So, what do I know? Fine Gael have definitely tried the hardest to engage with social media, Fianna Fail are a write-off, Labour are somewhat disappointing, and only a handful of independents or smaller party candidates have done very much at all to raise their profiles. While this is not the only information I will take into account when making my vote, it is interesting nonetheless.

Update: In an earlier version of this posting I wrote that Tom Barry didn’t have a blog and that based on his Twitter comments he shouldn’t have bothered to write one either. I subsequently found his blog and I need to, how do you say – eat my words. You live and learn I guess.

Why is it that when popular revolutions occur, the main opponents on the ground always seem to be middle-aged men?

What is it about those men of my age group that drives them to kick some student’s head in, battering them with sticks and putting their lives on the line in defense of an evil and corrupt regime? Are the jails and torture houses similarly populated by such men in their forties and fifties who think nothing about snuffing out the idealism of youth?

Both Mubarak and Ahmadinejad used members of my cohort to quell the protestors.  Middle aged men: not wealthy, not well educated, just tough, brutal and sufficiently cynical to do whatever the incumbent regime asks of them.

It makes me feel sick that the young idealists of twenty and thirty years ago often become the shady individuals holding the batons, the guns and the pliers.

via Hawkes77 / Flickr / CC Licensed

Like many people, I was stuck to my computer on Friday as the news about Hosni Mubarak’s departure from the political stage was announced in Cairo.

The Egyptian protestors deserve worldwide acclaim by the way they conducted themselves. Some have said they deserve a Nobel Prize, and I wholeheartedly agree. It’s rare enough to see those qualities we all aspire to on display: courage, dignity, resilience, the refusal to stay silent in the face of injustice and a single-minded yearning for the freedoms many of us take for granted.

Yesterday, the young people of Egypt gave the world a timely reminder that they are not so different to the rest of us. At the core, they want the same things as us, and who are we to tell them they can’t have them, purely as a result of an accident of birth?

This is the beauty of democracy. Although it’s no panacea: corruption, economic collapse, inequality and injustice do not respect political forms; it nevertheless gives people a say in the way their country is run, it entitles them to have their say, no matter how unpalatable the message, and it keeps would-be autocrats at bay. It demands that bloodless coups – free elections – become part of the woodwork, so that the powerful can never outstay their welcome. To our great shame, we in the democratised lands have looked blithely askance when questioning why it shouldn’t be available to everyone in the world, not just in the so-called West. Wasn’t it from similar tyrannies that many of our own democracies originated?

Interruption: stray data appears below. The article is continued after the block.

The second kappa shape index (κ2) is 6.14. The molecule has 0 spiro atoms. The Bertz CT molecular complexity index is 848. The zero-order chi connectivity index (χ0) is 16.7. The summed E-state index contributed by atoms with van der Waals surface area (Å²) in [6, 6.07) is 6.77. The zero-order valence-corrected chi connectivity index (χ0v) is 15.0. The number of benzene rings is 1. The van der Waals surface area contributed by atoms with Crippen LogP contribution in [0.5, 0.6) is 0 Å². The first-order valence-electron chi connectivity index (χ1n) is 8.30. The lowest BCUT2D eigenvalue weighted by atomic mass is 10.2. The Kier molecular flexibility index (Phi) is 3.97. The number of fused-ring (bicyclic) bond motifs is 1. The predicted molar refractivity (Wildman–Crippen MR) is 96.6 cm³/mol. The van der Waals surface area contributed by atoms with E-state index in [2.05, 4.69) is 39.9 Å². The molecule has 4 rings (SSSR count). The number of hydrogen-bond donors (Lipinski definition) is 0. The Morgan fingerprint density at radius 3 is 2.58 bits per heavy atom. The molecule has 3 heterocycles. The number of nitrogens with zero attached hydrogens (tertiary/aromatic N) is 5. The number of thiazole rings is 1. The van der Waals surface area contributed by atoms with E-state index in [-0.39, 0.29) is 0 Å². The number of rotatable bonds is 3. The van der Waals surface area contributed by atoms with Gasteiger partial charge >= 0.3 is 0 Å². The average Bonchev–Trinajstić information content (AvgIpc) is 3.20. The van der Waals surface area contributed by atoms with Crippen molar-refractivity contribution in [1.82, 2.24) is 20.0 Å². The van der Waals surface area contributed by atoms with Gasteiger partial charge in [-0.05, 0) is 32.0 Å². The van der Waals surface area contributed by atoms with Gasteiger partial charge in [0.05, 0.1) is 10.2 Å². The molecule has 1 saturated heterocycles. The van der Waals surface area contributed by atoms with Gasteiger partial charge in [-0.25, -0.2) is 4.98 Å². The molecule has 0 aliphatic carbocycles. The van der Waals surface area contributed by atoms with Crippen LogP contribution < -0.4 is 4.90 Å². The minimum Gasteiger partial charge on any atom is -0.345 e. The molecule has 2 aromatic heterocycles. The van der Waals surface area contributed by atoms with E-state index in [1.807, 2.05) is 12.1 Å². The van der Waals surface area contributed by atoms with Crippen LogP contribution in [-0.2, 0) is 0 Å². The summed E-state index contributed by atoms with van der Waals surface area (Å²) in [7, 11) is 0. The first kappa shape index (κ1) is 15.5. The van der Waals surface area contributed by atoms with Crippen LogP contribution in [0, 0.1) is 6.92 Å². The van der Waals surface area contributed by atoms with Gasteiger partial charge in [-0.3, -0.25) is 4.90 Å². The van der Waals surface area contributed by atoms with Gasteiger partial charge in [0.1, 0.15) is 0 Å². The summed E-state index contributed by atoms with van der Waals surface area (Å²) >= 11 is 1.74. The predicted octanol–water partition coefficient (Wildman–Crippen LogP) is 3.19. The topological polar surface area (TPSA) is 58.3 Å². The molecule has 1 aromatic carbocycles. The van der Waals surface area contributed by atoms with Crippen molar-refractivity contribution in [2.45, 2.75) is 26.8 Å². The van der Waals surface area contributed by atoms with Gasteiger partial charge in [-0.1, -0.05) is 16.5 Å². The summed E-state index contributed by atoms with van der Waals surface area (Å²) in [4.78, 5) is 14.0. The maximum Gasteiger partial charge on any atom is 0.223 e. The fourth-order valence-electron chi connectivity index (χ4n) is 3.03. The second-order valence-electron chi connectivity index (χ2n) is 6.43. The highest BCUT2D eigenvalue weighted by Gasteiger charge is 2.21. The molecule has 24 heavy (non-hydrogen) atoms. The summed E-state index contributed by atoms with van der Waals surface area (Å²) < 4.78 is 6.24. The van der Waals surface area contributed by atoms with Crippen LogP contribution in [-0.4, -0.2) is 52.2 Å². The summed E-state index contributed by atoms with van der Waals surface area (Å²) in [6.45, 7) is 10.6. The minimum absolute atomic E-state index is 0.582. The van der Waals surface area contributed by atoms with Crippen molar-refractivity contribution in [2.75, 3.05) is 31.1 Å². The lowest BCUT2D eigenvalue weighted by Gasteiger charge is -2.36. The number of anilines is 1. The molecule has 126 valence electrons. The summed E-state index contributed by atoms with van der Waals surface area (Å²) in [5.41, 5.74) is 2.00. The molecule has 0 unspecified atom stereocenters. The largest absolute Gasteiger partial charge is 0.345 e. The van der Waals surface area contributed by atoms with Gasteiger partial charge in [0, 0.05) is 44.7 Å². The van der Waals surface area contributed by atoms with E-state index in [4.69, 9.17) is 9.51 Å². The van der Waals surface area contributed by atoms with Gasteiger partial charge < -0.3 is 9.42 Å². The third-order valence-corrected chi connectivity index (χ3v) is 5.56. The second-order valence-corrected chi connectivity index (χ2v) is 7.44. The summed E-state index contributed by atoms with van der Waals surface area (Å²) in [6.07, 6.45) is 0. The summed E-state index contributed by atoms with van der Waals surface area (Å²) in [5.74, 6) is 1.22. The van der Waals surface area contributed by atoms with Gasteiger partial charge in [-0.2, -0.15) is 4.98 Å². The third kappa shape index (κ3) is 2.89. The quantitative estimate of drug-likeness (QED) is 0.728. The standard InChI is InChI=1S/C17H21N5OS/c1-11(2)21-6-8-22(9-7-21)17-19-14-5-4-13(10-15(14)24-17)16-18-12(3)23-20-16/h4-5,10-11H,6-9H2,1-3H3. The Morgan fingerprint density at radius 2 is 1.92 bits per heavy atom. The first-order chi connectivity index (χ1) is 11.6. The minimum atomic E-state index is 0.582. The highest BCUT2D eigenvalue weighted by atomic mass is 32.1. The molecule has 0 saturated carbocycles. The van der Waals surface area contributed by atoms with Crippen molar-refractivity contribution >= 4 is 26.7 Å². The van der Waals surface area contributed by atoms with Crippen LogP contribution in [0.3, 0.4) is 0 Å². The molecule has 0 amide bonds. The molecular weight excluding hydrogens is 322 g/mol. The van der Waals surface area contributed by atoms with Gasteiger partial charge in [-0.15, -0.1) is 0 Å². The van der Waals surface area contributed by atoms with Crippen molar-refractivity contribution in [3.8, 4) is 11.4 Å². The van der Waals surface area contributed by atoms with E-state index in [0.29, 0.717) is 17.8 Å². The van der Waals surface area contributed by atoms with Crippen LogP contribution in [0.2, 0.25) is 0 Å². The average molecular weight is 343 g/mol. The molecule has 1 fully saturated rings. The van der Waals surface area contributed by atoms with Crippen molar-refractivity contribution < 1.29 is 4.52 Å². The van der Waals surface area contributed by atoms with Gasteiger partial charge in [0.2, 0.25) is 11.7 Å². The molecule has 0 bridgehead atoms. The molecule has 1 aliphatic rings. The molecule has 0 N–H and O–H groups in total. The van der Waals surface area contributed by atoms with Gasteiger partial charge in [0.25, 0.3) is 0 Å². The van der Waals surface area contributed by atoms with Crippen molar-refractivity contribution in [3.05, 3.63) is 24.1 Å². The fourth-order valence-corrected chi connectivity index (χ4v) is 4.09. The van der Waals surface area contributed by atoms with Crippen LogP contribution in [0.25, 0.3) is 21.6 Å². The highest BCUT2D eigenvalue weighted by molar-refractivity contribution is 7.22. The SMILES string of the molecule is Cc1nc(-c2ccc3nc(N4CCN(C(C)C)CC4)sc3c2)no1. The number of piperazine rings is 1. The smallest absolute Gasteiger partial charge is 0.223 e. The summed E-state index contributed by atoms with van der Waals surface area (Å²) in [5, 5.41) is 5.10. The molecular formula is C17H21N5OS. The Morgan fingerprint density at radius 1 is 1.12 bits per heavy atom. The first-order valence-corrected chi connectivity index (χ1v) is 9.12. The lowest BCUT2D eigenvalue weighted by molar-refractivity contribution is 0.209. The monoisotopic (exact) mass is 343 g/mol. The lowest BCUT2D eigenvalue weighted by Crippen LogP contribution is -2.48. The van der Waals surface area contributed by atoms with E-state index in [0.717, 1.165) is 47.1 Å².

It is important for us all that the Egyptians are given our full support as they transition to democracy. The same is true for Tunisia and the other soon-to-be-freed nations of the Middle East and North Africa. History is slowly moving our world in the direction of democratic freedom for all.

Last Friday, RTE’s Late Late Show invited Patrick Holford, a “pioneer in the area of health and nutrition” to talk to people about how to beat depression. It’s an interesting choice of expert because Patrick Holford has no academically recognised qualifications in the treatment of depression and has spent much of his career building up his health food and vitamin pill business. He has been the source of much controversy. Holford has claimed that AZT (a drugs cocktail used to combat AIDS) is less effective than Vitamin C and has been pulled up by the advertising standards authority in the UK for making unsubstantiated claims. In a nutshell, he isn’t the type of “expert” you want to be to rolling out when discussing something as serious and damaging as depression.

Using RTE Player I went through some of the claims Holford makes during the interview, and as it happens, many of the claims check out. There are studies around that have shown a beneficial link between fish oils and depression. There are studies that show a positive correlation between Vitamin D and seasonal depression. There are studies that link mood to obesity. Holford conveniently ties these studies into a single thesis: that what we eat is the most significant link in causing and treating depression, when many decades of clinical research would present a very different view. In other words, it’s just a confident sales pitch: read my book, eat the foods I suggest and you will feel better. Maybe it will and maybe it won’t; such is the power of the placebo effect; but in reality it falls far short of a comprehensive solution to the problems of depression.